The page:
We’ll Stop Home Schooling Our Kids When a Vaccine Is Ready

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by Meagan Cheney |

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Earlier this summer, my husband and I wrestled with the decision about whether to continue home schooling our kids for another year or send them back to regular school. It was a hard decision, but ultimately, we decided to home-school them again because the number of COVID-19 cases in our area was increasing again.

I know we made the right choice, but I’ll admit, I’m losing it over here! We’ve been stuck together since the pandemic started a year and a half ago. Frankly, we’re getting a bit sick of one another. I know that sounds awful, but it’s true. I don’t even remember the last time we went an entire day without someone having a meltdown. And most days, more than one person has one.

Don’t get me wrong, I know we made the right choice over the summer. Protecting our kids’ health is more important than maintaining my sanity. Austen, our 6-year-old daughter who has Dravet syndrome, would probably end up in the pediatric intensive care unit if she got COVID-19. And Atlas, her 7-year-old brother, has been hospitalized with respiratory infections in the past. So, both are at high risk for complications from COVID-19.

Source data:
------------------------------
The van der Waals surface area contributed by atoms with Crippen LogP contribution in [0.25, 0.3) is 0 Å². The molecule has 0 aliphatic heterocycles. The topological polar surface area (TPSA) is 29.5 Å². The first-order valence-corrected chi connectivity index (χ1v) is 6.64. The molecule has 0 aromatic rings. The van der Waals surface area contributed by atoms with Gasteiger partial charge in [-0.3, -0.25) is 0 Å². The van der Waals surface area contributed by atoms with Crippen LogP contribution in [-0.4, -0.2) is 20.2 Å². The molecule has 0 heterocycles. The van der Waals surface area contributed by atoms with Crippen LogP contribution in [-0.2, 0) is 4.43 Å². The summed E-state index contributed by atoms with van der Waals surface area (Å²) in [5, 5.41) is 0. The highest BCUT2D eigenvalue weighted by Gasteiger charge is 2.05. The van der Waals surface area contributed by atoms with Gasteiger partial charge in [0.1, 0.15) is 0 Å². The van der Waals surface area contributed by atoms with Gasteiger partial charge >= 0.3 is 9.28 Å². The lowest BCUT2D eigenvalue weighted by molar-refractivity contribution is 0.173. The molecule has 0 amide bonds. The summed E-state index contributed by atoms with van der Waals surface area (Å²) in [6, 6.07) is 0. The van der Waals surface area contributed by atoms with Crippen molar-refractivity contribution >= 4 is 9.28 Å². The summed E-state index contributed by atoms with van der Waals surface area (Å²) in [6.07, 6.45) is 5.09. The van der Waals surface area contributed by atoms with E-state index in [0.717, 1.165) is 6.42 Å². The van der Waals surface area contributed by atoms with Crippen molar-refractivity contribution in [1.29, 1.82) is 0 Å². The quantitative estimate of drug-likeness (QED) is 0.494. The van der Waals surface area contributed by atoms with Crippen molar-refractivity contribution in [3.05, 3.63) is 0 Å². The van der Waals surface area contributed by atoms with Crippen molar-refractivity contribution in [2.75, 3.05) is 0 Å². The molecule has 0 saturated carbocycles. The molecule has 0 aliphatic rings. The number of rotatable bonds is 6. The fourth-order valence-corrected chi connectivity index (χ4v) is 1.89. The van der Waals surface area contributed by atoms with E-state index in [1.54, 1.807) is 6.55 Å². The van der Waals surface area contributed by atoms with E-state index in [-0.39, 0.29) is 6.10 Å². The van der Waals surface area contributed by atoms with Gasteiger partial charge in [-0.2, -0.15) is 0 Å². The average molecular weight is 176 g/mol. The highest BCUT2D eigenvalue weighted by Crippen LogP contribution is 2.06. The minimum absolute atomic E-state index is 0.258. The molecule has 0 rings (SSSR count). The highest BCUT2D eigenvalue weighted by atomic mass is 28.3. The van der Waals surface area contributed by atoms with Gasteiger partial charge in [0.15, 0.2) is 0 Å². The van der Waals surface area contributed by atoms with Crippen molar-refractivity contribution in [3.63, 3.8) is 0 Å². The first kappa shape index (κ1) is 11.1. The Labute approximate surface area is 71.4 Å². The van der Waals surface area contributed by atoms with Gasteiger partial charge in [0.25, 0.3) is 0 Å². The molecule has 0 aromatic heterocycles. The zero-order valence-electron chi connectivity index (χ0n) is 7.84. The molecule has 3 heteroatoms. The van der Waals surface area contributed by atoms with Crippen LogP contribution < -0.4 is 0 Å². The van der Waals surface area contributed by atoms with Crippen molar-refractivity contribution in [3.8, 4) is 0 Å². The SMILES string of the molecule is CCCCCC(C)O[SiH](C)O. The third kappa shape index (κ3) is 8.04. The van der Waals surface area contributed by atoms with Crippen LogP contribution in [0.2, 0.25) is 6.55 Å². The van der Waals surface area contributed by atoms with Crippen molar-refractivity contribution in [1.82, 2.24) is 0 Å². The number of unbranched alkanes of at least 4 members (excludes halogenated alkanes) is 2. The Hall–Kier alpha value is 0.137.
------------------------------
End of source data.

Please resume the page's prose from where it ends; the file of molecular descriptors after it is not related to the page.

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Now, our thinking has shifted a bit due to the COVID-19 vaccine. We’ve decided to send our kids back to public school as soon as our youngest kids can get the vaccine. My husband, our 13-year-old daughter, Addisen, and I are all fully vaccinated. So, now we are patiently waiting for the U.S. Food and Drug Administration to approve the COVID-19 vaccine for children ages 5 to 11.

In the meantime, we are trying to hang on. We’re chugging along with home schooling and spending a lot of time in our backyard, weather permitting. If we can’t go outdoors, we make sure to have quiet time each afternoon so that Mama can sit and have a cup of coffee.

Yes, a lot of mom guilt is involved in our decision. My babies are my life, and I want what’s best for them. But I believe that public school, a break from time at home, and interactions with friends are best for them right now. Well, almost right now — as soon as they can get their “Fauci Ouchie,” that is.


Note: Dravet Syndrome News is strictly a news and information website about the disease. It does not provide medical advice, diagnosis, or treatment. This content is not intended to be a substitute for professional medical advice, diagnosis, or treatment. Always seek the advice of your physician or other qualified health provider with any questions you may have regarding a medical condition. Never disregard professional medical advice or delay in seeking it because of something you have read on this website. The opinions expressed in this column are not those of Dravet Syndrome News or its parent company, BioNews, and are intended to spark discussion about issues pertaining to Dravet syndrome.


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